Apertures is how wide or open the lens is inside.  The aperture does two things; creates a wide or narrow depth of field and lets in more or less light.

Low f-numbers create a greater opening in the lens letting in lots of light. Most people find themselves shooting in with low f-numbers because they are drawn to the blurry bokeh backgrounds. The tricky thing about these low f-numbers is that they have to be well balanced to create sharp images. If your shooting with a low f-number and your the subject is far away, then you may end up with an image that isn't as sharp.

High f-numbers create a smaller opening in the lens letting less light in. When the opening is small, you are able to achieve a greater depth of field. These high f-numbers allow for more of the picture to be in focus. A lot of landscape photos are shot with the high f-numbers, that way you can see all the beautiful details in the photo.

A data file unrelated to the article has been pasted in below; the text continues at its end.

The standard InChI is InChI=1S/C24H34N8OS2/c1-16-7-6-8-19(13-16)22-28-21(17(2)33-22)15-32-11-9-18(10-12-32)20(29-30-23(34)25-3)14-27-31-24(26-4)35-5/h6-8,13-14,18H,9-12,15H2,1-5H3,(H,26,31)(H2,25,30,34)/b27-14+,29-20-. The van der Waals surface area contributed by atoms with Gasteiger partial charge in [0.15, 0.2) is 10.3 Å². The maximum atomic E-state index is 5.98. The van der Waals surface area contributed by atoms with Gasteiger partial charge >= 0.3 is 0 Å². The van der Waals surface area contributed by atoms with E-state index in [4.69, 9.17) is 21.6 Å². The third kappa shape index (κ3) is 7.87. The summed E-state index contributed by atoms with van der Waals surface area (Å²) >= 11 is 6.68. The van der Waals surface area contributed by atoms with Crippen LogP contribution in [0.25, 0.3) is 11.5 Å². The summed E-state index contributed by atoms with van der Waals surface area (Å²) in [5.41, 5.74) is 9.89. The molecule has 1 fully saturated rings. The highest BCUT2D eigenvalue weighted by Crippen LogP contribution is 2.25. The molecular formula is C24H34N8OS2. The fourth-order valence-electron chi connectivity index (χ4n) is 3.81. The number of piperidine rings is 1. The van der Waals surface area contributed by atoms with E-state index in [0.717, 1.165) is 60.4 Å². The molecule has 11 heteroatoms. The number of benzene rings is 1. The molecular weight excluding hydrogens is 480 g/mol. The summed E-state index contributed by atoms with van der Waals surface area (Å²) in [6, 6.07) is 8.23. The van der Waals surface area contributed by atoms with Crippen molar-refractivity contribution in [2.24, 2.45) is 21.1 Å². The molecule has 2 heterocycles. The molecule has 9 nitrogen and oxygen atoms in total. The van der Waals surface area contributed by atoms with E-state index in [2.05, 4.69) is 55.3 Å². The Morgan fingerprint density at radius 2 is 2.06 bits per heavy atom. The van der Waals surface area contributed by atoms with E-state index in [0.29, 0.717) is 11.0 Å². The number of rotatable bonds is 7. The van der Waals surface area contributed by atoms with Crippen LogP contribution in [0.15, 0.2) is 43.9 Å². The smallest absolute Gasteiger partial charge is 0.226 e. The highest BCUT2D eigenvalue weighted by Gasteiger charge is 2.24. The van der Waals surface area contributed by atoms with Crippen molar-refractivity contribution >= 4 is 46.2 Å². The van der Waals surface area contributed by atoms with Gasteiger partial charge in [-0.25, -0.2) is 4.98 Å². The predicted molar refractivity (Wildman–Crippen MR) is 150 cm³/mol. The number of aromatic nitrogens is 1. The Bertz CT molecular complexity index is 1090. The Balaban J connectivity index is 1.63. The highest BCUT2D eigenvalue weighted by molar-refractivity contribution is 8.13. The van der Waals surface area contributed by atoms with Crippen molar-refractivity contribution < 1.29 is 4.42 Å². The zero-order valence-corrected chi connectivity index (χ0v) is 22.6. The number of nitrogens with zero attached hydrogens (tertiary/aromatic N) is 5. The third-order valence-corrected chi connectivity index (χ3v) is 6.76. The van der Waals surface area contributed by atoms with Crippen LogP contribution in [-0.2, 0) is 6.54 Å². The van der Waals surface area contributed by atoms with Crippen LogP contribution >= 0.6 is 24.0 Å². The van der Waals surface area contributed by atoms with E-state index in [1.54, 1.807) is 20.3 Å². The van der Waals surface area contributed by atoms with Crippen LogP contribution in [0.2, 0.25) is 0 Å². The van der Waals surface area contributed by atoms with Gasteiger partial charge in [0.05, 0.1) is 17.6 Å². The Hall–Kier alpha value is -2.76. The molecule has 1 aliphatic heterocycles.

Shutter speed how how long the shutter stays up, allowing for more or less light to reach the sensor. Faster shutter speeds (higher numbers) allow for less light to reach the sensor while slow shutter speeds (low numbers) allow for more light to reach the sensor.

Faster shutter speeds (high numbers) are often associated with stop motion. If you want to capture fast moving subjects and have sharp images you want a faster shutter speed (high number.) Capturing movement in water is a great example of the use of a slow shutter speed (low number.) The shutter is open longer allowing for the sensor to receive more light and capture the movement in the water.